|Repetition adds to or detracts from a reader's experience. |
(Source: Bill Griffith, Zippy)
From Beginnings of Rhetoric and Composition, by Adams Hill:
EASE AS AFFECTED BY WORD CHOICE
The repetition of a word is useful when it makes a sentence either clearer or smoother.
A: What is true of New York is true of Boston.
B: What is true of New York is likewise to be found in Boston.
A: The modern rule of reason is replaced by the ancient rule of force.
B: The modern rule of reason is replaced by the ancient régime of force.
In each of these examples, the repetition of a word makes an even balance between the two clauses of the sentence—a great gain to ease as well as to force.
A: Before the mason had time to ask what was the pleasure of this strange visitor, the visitor asked if he would do a job for him.
B: Before the mason had time to ask what was the pleasure of this strange visitor, the man asked him if he would do a job for him.
The repetition of "visitor" and the omission of "him" makes Sentence A smoother as well as clearer than Sentence B.
A: It is an attempt to show, not that his virtues outweighed his faults, but that his faults were the consequences of education.
B: It is an attempt to show not that his virtues outweighed his faults but that the latter were the consequences of education.
A: I have spoken of the Blue Hills alone, not because they afford Boston the only opportunity for a park south of the city, but because they are, it seems to me, of supreme importance.
B: I have spoken of the Blue Hills alone, not that they afford Boston the only opportunity south of the city for a park, but because they are, it seems to me, of supreme importance.
In the first of these examples, ease as well as clearness is promoted by the repetition of "his faults," in the second by the repetition of "because."
The repetition of a word is useless, or worse than useless, when it makes a sentence offensive to the ear or the taste of the reader.
A: Darcy's love was rekindled by the sight of her again, and he decided to propose.
B: Darcy's love was again aroused by seeing her again and he decided to propose.
In Sentence B, the repetition of "again," far from being helpful to the reader, grates on his ear. By substituting "rekindled" for "again aroused," we remove the difficulty.
A: Though she loves the opera, she finds Wagner "rather stupid"; but if she sees that you enjoy him, she admires your taste.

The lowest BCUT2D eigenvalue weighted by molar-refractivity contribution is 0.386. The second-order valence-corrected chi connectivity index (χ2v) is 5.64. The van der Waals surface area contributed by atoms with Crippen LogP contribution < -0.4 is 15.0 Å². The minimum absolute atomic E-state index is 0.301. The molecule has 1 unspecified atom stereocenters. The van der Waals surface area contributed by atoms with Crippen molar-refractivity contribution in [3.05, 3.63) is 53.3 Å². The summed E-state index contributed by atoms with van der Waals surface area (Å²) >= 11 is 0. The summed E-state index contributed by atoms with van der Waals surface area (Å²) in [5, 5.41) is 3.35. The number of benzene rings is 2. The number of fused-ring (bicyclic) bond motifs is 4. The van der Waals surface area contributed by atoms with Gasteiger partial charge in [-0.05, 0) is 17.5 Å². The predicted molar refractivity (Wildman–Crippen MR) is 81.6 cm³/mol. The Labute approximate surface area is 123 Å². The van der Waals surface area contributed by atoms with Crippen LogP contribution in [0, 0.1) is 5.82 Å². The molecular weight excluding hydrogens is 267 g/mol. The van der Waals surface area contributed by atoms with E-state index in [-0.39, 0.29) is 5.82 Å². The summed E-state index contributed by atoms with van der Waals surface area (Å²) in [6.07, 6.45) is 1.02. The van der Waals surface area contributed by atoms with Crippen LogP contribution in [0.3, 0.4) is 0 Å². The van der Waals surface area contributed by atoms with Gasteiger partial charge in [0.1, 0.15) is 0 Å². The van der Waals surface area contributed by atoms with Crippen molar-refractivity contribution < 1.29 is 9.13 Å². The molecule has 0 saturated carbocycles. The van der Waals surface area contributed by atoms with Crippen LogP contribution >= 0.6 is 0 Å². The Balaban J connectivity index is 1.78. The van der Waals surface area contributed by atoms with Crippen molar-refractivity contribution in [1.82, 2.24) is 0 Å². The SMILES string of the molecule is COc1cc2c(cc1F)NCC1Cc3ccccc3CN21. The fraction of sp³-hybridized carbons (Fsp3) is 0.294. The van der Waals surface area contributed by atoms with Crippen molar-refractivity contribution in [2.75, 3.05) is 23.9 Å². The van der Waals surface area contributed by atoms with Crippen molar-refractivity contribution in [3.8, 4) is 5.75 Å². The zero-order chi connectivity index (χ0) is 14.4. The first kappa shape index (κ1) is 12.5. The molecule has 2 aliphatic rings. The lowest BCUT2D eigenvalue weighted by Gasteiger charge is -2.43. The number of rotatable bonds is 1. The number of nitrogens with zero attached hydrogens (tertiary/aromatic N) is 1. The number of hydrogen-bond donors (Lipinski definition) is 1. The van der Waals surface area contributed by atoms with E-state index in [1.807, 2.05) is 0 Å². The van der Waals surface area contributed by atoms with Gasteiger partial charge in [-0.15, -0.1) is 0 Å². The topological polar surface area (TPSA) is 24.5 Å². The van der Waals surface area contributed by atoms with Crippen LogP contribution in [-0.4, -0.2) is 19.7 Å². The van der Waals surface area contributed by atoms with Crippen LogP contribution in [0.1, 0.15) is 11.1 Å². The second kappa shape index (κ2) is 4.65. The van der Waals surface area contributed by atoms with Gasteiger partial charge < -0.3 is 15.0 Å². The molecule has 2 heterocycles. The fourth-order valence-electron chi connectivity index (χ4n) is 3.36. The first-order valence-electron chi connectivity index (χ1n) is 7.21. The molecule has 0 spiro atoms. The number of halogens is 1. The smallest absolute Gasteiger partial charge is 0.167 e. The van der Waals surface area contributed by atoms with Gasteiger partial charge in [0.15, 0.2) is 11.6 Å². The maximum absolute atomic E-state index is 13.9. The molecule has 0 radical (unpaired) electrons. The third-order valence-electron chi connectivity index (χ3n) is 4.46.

B: She loves the opera but finds Wagner "rather stupid" but if she finds you enjoy his works she admires your taste.
In Sentence B, the repetition of "find" is inharmonious; that of "but" is also objectionable, not only because it is inharmonious but also because it obscures the meaning. Two "but's" should never be put close together unless the relation of each to the expressions that it connects is perfectly clear, and not even then if the repeated sound is disagreeable; the meaning can always be expressed in some other way.
A: I climbed up the rocky bank, and stretched myself on the ground, which was warm with the sun now shining brightly upon it.
B: I climbed up the rocky bank, stretched myself upon the ground which was warm with the sun which now shone bright.
Sentence B is clumsy, partly because of the absence of a connective between "climbed" and "stretched," but chiefly because of the repetition of "which." If the second "which" had the same antecedent as the first, the repetition would be unobjectionable.
A: There can be no objection to the process that raises the low and thus destroys the individuality of the baser man; for of such individuality we are well rid.
B: It is not that process that raises the low that can be objected to; for that but destroys the individuality of the baser man and we are well rid of such a characteristic.
Sentence B has more "that's" than are pleasing. By getting rid of three of them, and by repeating "individuality," we make the sentence more agreeable to the ear as well as clearer.
A: At first he was attracted to Miss Bennet by her marked aversion to him; then he became interested in her; and at last he fell in love.
B: Miss Bennet first attracted his attention first by her marked aversion for him and he was first interested then in love.
In Sentence B, the repetition of "first" is objectionable, not only because it is offensive to the ear, but also because both the first and the second "first" are in "squinting" positions.*
A: He challenges anyone to meet him, "man to man."
B: He challenges any man to meet him "man to man."
A: The fact impressed my childish fancy very much, — fascinated it, indeed.
B: The fact impressed my childish fancy very much; in fact fascinated it.
A: This help Mr. Kipling refuses; he tells us just enough to arouse our curiosity in his characters, but does not show them to us as living beings.
B: This help Kipling refuses to us, giving us only enough to arouse our curiosity in his characters, without showing them to us as living characters.
A: Everyone was drowned except Gulliver, who swam until his strength gave out and he was on the point of sinking.
B: Every one was drowned except Gulliver, who swam about until his strength gave out and he was about to drown.
In each Sentences B, a word is used in two senses, — a fault as objectionable from the point of view of ease as from that of clearness.*A reader of Sentence B might be uncertain whether "first" qualifies the expression before it or that after it. A word so placed is said to be in a "squinting" position: it looks two ways at once.